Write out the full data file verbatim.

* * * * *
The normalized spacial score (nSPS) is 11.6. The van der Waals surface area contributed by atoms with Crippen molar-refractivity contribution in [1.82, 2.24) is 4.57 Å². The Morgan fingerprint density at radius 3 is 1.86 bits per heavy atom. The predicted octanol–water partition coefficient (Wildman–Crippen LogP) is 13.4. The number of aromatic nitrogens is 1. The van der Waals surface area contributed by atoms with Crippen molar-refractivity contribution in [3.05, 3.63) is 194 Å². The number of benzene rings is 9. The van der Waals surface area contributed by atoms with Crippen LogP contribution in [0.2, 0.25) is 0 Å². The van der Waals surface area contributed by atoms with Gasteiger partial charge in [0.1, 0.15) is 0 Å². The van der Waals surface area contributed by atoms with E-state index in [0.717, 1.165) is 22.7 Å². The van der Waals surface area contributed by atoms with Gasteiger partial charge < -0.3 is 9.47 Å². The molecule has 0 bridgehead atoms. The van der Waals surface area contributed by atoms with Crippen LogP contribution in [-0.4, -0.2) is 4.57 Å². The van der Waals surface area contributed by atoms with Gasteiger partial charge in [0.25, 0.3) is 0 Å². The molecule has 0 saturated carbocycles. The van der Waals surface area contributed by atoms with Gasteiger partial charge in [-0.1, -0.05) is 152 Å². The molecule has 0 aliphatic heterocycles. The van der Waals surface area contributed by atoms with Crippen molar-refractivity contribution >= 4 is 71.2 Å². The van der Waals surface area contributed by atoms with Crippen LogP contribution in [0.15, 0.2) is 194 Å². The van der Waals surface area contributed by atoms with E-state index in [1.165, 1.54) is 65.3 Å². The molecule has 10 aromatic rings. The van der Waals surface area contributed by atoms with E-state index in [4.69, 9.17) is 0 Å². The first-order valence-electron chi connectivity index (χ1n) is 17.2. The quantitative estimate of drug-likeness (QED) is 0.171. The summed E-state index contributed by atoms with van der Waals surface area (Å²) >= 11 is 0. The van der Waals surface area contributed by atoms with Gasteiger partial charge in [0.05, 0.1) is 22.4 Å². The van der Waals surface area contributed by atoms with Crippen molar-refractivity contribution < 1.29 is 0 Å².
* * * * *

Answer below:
The normalized spacial score (nSPS) is 11.6. The van der Waals surface area contributed by atoms with Crippen molar-refractivity contribution in [1.82, 2.24) is 4.57 Å². The Morgan fingerprint density at radius 3 is 1.86 bits per heavy atom. The predicted octanol–water partition coefficient (Wildman–Crippen LogP) is 13.4. The number of aromatic nitrogens is 1. The van der Waals surface area contributed by atoms with Crippen molar-refractivity contribution in [3.05, 3.63) is 194 Å². The number of benzene rings is 9. The van der Waals surface area contributed by atoms with Crippen LogP contribution in [0.2, 0.25) is 0 Å². The van der Waals surface area contributed by atoms with Gasteiger partial charge in [0.1, 0.15) is 0 Å². The van der Waals surface area contributed by atoms with E-state index in [0.717, 1.165) is 22.7 Å². The van der Waals surface area contributed by atoms with Gasteiger partial charge < -0.3 is 9.47 Å². The molecule has 0 bridgehead atoms. The van der Waals surface area contributed by atoms with Crippen LogP contribution in [-0.4, -0.2) is 4.57 Å². The van der Waals surface area contributed by atoms with Gasteiger partial charge in [0.25, 0.3) is 0 Å². The molecule has 0 saturated carbocycles. The van der Waals surface area contributed by atoms with Gasteiger partial charge in [-0.1, -0.05) is 152 Å². The molecule has 0 aliphatic heterocycles. The van der Waals surface area contributed by atoms with Crippen molar-refractivity contribution >= 4 is 71.2 Å². The van der Waals surface area contributed by atoms with Crippen LogP contribution in [0.15, 0.2) is 194 Å². The van der Waals surface area contributed by atoms with E-state index in [1.165, 1.54) is 65.3 Å². The molecule has 10 aromatic rings. The van der Waals surface area contributed by atoms with E-state index in [4.69, 9.17) is 0 Å². The first-order valence-electron chi connectivity index (χ1n) is 17.2. The quantitative estimate of drug-likeness (QED) is 0.171. The summed E-state index contributed by atoms with van der Waals surface area (Å²) >= 11 is 0. The van der Waals surface area contributed by atoms with Gasteiger partial charge in [0.05, 0.1) is 22.4 Å². The van der Waals surface area contributed by atoms with Crippen molar-refractivity contribution < 1.29 is 0 Å².